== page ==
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               The village of Tihomir is located in the eastern Rhodopes, in the southernmost part of the Krumovgrad area. Little if anything was known about its dialect before Stajko Kabasanov published his monograph description (Kabasanov 1963). Because of its highly archaic features, it has subsequently attracted a great deal of scholarly attention. 

               Kabasanov’s view is that the dialect is unique and cannot be grouped with those of neighboring dialects into a single system, but that it nevertheless does share a number of phonetic and lexical features with these neighboring villages (Kabasanov 1963: 3). The authors of the dialect map created at the Institute for Bulgarian Language (http://ibl.bas.bg//bulgarian_dialects/) view the group this way, calling it the Tihomir dialect. We describe here together the two villages on the website from this group, that of Tihomir itself (T) and that of Šumnatica (Š). At the same time we recognize the uniqueness of the Tihomir dialect by listing features specific to it alone separately (at the end of the Phonology and Morphology sections, respectively).

            The list below summarizes the salient features representing both Tihomir and the wider Tihomir group. It is based on the speech of the two villages represented on the site, with examples taken from the texts presented on this site.

            Abbreviations: the capital letter refers to the village, as noted above; the following number identifies the text from that village (e.g. T1 = Tihomir 1, Š2 = Šumnatica 2), and the number after the colon identifies the line within the text where the cited form occurs.



• The historical Slavic vowel “jat” usually appears in stressed syllables as /ɛ/,  but sometimes also as /e/.

               Examples: l’ɛ̀p  (T1: 46), bɛ̀ga  (T1: 72), gr’ɛ̀e  (Š1: 45), bɛ̀lu  (Š3: 226), cɛ̀lu  (Š3: 36) // l’èbate  (T2: 44)

• The historical sequences “ja” and “post-alveolar + a”  appear in stressed syllables as /ɛ/  in Tihomir and as /a/  in Šumnatica.

               Examples: č’ɛkə  (T1: 83), jɛ̀sla  (T3: 12) // jàdene  (Š3: 106), č’àkəš  (Š3: 132)

•  As in other Rhodope dialects, there is a merger of the four classic historical Slavic vowels (both “jers” and both nasals), with the proviso that consonant softening distinguishes the two “front” vowels from the two “back” ones (Miletič 1912: 29). Here, however, the vowel that results is different in the two dialects: it is /ɔ/  in Tihomir, but /a/  in Šumnatica. On occasion, front “jer” can appear as /e/.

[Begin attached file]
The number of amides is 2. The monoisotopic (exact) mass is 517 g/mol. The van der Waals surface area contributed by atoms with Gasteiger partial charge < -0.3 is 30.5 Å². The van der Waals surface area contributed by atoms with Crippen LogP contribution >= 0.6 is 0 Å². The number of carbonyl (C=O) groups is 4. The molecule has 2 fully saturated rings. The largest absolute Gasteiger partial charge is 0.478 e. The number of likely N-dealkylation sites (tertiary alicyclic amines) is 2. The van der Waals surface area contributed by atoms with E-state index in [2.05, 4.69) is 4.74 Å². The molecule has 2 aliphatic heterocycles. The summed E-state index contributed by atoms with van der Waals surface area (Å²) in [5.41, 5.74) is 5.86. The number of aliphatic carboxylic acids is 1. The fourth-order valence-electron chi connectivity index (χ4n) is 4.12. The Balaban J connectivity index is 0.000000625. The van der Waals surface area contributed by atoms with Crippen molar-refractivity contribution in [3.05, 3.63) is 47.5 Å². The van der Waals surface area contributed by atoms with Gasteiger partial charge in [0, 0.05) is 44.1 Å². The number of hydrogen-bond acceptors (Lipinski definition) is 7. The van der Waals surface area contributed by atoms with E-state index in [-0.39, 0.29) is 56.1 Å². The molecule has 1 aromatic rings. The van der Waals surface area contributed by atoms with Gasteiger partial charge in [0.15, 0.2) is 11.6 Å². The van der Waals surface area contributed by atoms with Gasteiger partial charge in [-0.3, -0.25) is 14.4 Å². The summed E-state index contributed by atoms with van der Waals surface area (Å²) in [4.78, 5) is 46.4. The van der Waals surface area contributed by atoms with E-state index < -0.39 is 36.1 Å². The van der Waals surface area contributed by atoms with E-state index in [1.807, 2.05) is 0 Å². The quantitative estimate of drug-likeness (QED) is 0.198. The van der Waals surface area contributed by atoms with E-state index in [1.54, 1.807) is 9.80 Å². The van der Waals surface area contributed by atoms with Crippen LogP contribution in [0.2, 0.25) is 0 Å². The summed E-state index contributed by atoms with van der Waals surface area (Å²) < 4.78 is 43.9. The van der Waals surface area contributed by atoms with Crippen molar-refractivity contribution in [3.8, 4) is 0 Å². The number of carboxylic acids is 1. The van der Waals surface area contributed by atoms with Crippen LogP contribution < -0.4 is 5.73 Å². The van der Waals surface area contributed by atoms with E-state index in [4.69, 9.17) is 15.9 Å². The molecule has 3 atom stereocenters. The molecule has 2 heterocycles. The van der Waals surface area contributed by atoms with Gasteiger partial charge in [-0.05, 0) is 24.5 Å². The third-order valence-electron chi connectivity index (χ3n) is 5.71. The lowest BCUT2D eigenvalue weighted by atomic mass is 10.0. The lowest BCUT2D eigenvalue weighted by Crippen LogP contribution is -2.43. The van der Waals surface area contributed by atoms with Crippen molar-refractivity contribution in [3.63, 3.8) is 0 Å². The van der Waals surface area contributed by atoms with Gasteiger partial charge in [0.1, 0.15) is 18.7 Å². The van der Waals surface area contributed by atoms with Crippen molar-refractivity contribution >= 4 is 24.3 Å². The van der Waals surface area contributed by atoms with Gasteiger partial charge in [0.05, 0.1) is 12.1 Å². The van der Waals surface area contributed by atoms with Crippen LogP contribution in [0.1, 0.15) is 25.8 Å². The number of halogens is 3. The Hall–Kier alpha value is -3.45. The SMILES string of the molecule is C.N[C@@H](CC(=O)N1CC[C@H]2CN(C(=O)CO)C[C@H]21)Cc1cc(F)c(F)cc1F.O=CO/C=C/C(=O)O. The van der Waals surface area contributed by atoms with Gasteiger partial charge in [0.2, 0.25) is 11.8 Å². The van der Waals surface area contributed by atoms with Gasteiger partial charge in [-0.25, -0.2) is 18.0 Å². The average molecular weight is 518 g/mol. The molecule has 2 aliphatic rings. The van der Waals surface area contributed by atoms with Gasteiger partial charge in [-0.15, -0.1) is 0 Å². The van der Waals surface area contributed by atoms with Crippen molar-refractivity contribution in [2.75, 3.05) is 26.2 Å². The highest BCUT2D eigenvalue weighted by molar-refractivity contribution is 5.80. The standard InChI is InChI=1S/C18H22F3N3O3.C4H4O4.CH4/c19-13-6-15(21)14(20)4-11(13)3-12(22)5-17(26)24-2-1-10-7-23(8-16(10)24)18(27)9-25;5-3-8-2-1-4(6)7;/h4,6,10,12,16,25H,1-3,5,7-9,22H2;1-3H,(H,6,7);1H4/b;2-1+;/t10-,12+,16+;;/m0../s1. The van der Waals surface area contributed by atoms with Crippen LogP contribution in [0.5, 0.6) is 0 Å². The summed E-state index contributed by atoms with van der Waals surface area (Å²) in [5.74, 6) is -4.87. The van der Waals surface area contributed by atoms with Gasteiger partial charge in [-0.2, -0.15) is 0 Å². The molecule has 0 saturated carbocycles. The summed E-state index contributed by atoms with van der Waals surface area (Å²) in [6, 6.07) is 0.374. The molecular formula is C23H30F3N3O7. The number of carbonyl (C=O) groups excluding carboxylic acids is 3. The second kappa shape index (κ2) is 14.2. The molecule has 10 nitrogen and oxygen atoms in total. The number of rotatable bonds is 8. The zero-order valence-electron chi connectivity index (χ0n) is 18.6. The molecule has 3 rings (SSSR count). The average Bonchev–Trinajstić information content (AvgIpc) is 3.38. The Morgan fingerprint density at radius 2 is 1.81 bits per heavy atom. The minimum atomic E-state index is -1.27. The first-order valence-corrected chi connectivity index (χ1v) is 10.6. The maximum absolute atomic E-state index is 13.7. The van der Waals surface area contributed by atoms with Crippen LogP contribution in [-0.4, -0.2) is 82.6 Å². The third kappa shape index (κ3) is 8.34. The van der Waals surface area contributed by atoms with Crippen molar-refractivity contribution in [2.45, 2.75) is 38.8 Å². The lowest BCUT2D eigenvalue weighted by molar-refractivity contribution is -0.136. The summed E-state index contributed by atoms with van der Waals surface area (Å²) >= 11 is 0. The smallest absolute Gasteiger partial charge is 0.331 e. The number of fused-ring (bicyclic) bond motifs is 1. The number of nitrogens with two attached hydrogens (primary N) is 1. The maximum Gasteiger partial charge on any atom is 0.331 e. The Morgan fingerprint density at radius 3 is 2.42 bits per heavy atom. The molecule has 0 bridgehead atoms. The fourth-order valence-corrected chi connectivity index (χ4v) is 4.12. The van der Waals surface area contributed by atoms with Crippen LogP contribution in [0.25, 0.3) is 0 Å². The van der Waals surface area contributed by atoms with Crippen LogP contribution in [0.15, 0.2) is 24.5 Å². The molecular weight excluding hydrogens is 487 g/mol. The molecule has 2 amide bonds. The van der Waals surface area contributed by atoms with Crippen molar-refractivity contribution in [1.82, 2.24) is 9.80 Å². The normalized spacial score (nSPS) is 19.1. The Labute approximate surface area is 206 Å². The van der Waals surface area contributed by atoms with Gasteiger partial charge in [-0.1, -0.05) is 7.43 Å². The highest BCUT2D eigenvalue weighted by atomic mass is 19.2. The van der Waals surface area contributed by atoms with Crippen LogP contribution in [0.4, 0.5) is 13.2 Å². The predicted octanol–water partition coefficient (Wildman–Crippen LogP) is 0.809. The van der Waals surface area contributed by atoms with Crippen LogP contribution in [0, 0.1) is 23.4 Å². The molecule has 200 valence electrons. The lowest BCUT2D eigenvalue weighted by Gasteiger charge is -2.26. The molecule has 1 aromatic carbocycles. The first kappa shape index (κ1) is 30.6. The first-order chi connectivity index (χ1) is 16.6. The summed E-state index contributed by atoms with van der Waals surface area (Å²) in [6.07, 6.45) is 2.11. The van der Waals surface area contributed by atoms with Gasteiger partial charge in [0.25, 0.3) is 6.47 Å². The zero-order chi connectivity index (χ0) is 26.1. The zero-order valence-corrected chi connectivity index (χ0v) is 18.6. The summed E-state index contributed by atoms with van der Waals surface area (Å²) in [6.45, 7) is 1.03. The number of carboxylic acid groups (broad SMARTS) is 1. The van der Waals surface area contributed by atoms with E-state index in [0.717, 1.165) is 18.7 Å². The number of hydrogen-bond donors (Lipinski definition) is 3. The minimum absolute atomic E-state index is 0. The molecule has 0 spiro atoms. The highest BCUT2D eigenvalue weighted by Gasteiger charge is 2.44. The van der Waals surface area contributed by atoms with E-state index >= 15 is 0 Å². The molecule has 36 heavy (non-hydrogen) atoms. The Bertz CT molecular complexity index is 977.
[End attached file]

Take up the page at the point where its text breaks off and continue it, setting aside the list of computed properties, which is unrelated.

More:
Examples for back “jer”:  dɔ̀ska  (T3: 75), isɔ̀hne  (T2: 92) // svetàt  (Š1: 35)

               Examples for back nasal: gɔ̀bi  (T3: 71), krɔ̀pa  (T1: 178) // kàštata  (Š3: 109)

               Examples for front “jer:  ap’ɔ̀neš  (T1: 246),  tènka  (T21: 189) // l’àsnu  (Š3: 150), zèmeš (Š3: 216) 

               Examples for front nasal: pr’ɔ̀dena  (T1: 190), zat’ɔgneme  (T1: 179) // gl‘àdəj (Š3: 161)

• The early South Slavic syllabic liquids appears as /ɔr/  and /ɔl/  in Tihomir, and as /ar/  and /al/  in Šumnatica.

               Examples: vɔ̀rtneš  (T1: 242), pɔ̀rsten’e  (T1: 24), napɔ̀lni  (T1: 246), vɔ̀lnata  (T1: 245) // pàrskani  (Š3: 46), vàlnətə  (Š3: 218)

• The consonant /x/  is either replaced by /h/,  or lost altogether, without regard to position in the word.  

               Examples: hurkəi  (T1: 202), hàrkmətə  (Š3: 82), drabɛ̀han  (T2: 182), səberàhə  (Š2: 29) // òrə  (Š1: 23), lɛ̀p  (T1: 46), klad’èmen  (T2: 113), izb’agəə  (Š2: 30)

• The sequence /dn/  is either assimilated to /nn/,  or simplified to /n/.

               Examples: spànne  (T1: 171), s’enneš  (Š3: 111) // pònicɔ  (T2: 11)

• The sequence /bn/  is assimilated to /mn/.

               Example: drèmničku  (Š2: 28) [no examples in attested in Tihomir texts]



• Whereas in nearly all other Bulgarian dialects, the historical Slavic vowel “jery”  (Cyrillic ы) merged with /i/,  in Tihomir it retained its original lexical distribution, and appears as a high front unrounded vowel with a centralized on-glide, /əi/.  In unstressed syllables it sometimes appears as /ɤ/.

               Examples: aməìeme  (T2: 35), bəìva  (T2: 159), drùgɤkvəi  (T1: 141), kòrəi  (T2: 60) // dùpkɤ  (T3: 75)

• Like many (but not all) dialects spoken by Bulgarian Muslims, Tihomir is characterized by the phenomenon called “akavism”: the replacement of unstressed /o/  by /a/. What is specific to Tihomir is that this happens not just in pretonic syllables but in all unstressed syllables.

               Examples: apìnaš  (T1: 217), kòpeleta  (T1: 72), mnòga  (T1: 179)

• In Tihomir the vowel /e/  is replaced by /o/  in stressed syllables after postalveolar consonants.

               Examples: jòrš  (T3: 61), varšòme  (T3: 50), ž’òna  (T1: 78)